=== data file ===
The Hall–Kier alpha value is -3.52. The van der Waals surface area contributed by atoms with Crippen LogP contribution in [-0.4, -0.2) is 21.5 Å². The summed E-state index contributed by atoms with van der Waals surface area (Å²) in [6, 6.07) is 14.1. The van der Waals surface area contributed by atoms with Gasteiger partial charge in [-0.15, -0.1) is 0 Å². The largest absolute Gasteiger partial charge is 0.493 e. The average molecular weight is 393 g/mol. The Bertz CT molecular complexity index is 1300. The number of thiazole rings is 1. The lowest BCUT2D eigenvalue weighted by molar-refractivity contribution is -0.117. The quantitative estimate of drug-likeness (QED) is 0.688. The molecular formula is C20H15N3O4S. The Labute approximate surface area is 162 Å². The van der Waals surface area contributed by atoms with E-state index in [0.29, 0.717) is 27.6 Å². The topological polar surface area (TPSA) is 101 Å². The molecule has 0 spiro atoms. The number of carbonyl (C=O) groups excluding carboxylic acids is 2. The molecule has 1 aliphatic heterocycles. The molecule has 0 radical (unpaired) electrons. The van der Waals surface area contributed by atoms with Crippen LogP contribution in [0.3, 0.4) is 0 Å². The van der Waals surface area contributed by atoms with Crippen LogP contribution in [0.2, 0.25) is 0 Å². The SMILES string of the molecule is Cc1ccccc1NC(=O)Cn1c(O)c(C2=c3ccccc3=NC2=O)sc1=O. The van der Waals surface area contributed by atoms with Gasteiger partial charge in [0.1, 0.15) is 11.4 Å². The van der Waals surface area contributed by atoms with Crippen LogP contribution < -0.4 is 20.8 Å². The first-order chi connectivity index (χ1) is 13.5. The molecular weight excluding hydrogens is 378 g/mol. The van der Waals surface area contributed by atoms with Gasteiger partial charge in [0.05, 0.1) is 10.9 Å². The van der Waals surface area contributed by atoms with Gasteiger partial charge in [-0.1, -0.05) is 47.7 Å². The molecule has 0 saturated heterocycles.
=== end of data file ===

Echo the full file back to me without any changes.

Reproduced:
The Hall–Kier alpha value is -3.52. The van der Waals surface area contributed by atoms with Crippen LogP contribution in [-0.4, -0.2) is 21.5 Å². The summed E-state index contributed by atoms with van der Waals surface area (Å²) in [6, 6.07) is 14.1. The van der Waals surface area contributed by atoms with Gasteiger partial charge in [-0.15, -0.1) is 0 Å². The largest absolute Gasteiger partial charge is 0.493 e. The average molecular weight is 393 g/mol. The Bertz CT molecular complexity index is 1300. The number of thiazole rings is 1. The lowest BCUT2D eigenvalue weighted by molar-refractivity contribution is -0.117. The quantitative estimate of drug-likeness (QED) is 0.688. The molecular formula is C20H15N3O4S. The Labute approximate surface area is 162 Å². The van der Waals surface area contributed by atoms with E-state index in [0.29, 0.717) is 27.6 Å². The topological polar surface area (TPSA) is 101 Å². The molecule has 0 spiro atoms. The number of carbonyl (C=O) groups excluding carboxylic acids is 2. The molecule has 1 aliphatic heterocycles. The molecule has 0 radical (unpaired) electrons. The van der Waals surface area contributed by atoms with Crippen LogP contribution in [0.3, 0.4) is 0 Å². The van der Waals surface area contributed by atoms with Crippen LogP contribution in [0.2, 0.25) is 0 Å². The SMILES string of the molecule is Cc1ccccc1NC(=O)Cn1c(O)c(C2=c3ccccc3=NC2=O)sc1=O. The van der Waals surface area contributed by atoms with Gasteiger partial charge in [0.1, 0.15) is 11.4 Å². The van der Waals surface area contributed by atoms with Crippen LogP contribution < -0.4 is 20.8 Å². The first-order chi connectivity index (χ1) is 13.5. The molecular weight excluding hydrogens is 378 g/mol. The van der Waals surface area contributed by atoms with Gasteiger partial charge in [0.05, 0.1) is 10.9 Å². The van der Waals surface area contributed by atoms with Gasteiger partial charge in [-0.1, -0.05) is 47.7 Å². The molecule has 0 saturated heterocycles.